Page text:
Tropical Storm Emily's projected path has been shifted farther to the east of Florida, reducing but far from eliminating the state's risk.
Meanwhile, the system also is forecast to be a relatively mediocre tropical storm with sustained winds of 45 mph as it approaches Florida on Saturday morning. Initially, forecasters predicted the system might be a hurricane and draw close to the Miami shoreline.
At 5 p.m. on Tuesday, Emily was about 185 miles southeast of San Juan, Puerto Rico, moving northwest at 14 mph with sustained winds of 50 mph, up from 40 mph earlier in the day. It was about 1,100 miles southeast of Miami.
Because the of the track shift, only the eastern half of the state is now in the cone of error - rather than most of it, as was the case earlier on Tuesday.
Although Emily is expected to continue strengthening over the next day, a key question is whether it will be weakened or even shredded apart if its core passes over the mountainous terrain of Hispaniola.
Under the latest forecast, the storm would angle over the Dominican Republic and Haiti on Thursday and emerge over the Atlantic as a downgraded tropical depression.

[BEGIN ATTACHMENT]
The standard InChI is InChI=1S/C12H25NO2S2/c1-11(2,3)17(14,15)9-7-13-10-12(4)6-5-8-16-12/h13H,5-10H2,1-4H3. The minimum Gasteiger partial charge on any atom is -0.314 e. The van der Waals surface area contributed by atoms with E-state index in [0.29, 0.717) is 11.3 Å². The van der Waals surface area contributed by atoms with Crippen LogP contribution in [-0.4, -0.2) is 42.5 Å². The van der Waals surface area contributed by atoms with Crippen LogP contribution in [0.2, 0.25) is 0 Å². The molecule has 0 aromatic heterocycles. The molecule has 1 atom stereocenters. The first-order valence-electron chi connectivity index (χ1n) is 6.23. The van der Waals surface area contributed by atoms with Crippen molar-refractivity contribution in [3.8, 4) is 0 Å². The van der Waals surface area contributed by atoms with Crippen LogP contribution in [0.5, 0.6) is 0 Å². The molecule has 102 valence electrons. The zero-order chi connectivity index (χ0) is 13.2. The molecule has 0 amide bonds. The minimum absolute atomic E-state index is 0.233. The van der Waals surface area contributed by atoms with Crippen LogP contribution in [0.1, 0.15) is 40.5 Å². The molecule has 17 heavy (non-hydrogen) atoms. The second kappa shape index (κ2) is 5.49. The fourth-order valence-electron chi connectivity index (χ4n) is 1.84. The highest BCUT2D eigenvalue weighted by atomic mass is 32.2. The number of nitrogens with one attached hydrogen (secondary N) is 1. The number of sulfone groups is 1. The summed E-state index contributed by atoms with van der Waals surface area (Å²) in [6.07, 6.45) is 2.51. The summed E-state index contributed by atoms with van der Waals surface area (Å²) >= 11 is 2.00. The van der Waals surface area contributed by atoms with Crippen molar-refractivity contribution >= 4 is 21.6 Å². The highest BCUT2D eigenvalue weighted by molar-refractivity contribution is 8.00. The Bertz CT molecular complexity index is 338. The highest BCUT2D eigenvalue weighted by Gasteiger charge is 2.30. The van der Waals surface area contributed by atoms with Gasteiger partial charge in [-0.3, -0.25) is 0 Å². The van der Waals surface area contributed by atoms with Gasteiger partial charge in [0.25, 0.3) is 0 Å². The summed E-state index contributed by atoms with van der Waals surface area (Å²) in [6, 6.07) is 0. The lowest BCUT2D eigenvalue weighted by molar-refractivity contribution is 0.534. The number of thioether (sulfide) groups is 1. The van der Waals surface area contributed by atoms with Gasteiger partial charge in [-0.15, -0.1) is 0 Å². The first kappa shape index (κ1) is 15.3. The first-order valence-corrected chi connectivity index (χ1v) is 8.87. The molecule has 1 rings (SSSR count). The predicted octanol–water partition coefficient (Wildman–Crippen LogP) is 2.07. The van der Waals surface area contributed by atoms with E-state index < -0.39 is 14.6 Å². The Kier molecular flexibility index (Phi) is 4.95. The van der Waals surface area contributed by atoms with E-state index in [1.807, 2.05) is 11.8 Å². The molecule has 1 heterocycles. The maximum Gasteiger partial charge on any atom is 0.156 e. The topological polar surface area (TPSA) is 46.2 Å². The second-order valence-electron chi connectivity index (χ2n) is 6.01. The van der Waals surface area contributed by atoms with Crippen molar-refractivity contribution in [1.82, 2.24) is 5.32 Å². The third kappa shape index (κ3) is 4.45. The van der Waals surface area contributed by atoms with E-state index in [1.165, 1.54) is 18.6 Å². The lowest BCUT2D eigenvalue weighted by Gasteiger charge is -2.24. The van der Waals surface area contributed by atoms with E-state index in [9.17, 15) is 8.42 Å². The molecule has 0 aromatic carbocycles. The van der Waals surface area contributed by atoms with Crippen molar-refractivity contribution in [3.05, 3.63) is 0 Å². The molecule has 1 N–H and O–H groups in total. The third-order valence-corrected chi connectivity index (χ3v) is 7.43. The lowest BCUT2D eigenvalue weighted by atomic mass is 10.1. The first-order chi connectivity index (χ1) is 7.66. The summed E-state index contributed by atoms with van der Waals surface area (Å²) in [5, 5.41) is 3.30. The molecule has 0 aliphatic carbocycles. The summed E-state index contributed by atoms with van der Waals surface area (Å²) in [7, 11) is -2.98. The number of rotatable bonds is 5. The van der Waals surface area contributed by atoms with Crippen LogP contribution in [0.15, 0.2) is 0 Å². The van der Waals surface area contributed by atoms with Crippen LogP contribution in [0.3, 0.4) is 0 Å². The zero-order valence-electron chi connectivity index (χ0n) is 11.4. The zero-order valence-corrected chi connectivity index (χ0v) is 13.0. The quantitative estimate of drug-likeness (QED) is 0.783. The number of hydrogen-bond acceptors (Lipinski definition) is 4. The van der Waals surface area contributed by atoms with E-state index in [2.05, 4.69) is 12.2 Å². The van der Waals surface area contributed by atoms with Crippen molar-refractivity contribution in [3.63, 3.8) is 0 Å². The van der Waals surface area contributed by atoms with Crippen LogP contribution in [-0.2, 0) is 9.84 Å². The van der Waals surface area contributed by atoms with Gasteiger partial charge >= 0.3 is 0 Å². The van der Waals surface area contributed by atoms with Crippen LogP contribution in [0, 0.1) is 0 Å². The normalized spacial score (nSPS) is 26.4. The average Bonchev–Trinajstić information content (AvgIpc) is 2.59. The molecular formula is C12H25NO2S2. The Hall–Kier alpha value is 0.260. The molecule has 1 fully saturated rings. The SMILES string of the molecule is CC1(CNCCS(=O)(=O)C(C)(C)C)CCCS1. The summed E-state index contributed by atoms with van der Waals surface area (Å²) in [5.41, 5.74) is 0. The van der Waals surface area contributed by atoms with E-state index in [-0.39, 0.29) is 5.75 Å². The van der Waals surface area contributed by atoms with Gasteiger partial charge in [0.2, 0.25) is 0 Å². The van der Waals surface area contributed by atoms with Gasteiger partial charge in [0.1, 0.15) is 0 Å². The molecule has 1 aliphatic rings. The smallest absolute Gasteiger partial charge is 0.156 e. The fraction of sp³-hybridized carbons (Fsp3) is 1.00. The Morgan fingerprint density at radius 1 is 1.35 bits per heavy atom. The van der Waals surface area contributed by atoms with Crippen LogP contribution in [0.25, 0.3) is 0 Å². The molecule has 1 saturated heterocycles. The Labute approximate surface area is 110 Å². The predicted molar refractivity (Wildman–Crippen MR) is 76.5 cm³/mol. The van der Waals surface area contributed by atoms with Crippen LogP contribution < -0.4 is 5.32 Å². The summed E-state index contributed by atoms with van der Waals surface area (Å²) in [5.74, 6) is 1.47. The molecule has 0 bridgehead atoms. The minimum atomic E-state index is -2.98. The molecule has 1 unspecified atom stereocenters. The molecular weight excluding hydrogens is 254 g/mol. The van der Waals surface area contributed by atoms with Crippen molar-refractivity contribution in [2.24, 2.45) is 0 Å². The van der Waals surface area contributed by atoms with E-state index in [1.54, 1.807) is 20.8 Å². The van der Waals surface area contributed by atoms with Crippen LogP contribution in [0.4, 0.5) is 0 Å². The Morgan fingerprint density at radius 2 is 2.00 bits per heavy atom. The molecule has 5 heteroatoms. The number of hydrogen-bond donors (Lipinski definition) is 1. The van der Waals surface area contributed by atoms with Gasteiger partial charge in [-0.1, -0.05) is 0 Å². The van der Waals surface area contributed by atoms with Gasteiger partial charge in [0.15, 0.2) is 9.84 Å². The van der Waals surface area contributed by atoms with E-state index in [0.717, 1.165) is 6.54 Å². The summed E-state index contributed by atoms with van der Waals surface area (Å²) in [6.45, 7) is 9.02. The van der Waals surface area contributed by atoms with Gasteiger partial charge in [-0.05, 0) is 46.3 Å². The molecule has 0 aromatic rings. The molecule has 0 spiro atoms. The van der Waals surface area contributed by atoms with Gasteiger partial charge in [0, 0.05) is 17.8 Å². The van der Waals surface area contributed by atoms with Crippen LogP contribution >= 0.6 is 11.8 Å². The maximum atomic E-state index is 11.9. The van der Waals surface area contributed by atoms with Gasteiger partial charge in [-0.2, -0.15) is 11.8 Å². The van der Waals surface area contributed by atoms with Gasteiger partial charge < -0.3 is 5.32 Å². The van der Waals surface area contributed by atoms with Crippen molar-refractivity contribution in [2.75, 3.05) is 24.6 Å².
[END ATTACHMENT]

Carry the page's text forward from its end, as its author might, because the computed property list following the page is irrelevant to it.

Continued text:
If it survives that crossing, environmental conditions are favorable for it to start strengthening again, said senior hurricane specialist Lixion Avila of the National Hurricane Center.
The system is projected to be in the central Bahamas on Friday, back at tropical storm strength, and then parallel the east coast of Florida on Saturday.
If the current forecast holds, it would remain about 200 miles off the coast of Fort Lauderdale and about 250 miles off the coast of Daytona Beach.
However, because Emily remains rather disorganized, the forecast track and intensity remain uncertain, Avila said.
For now, the National Weather Service says tropical storm conditions are possible along Florida's eastern seaboard on Saturday but not likely.
Under the current forecast, the Central Florida coastline might see some stormy weather, while Orlando would see a hot relatively dry day on Saturday. South Florida might see showers and strong breezes move in on Friday night and continue into Saturday.
“If we’re looking at a stronger storm, the effects will be magnified,” meteorologist Robert Molleda said, adding that if Emily approaches close enough, South Florida could see squally weather on Saturday.
Molleda said the forecast could easily change and urged residents to keep an eye on the storm.
“It’s hurricane season in a hurricane zone,” he said. “This is the game we play every year.”Copyright © 2014, The Baltimore Sun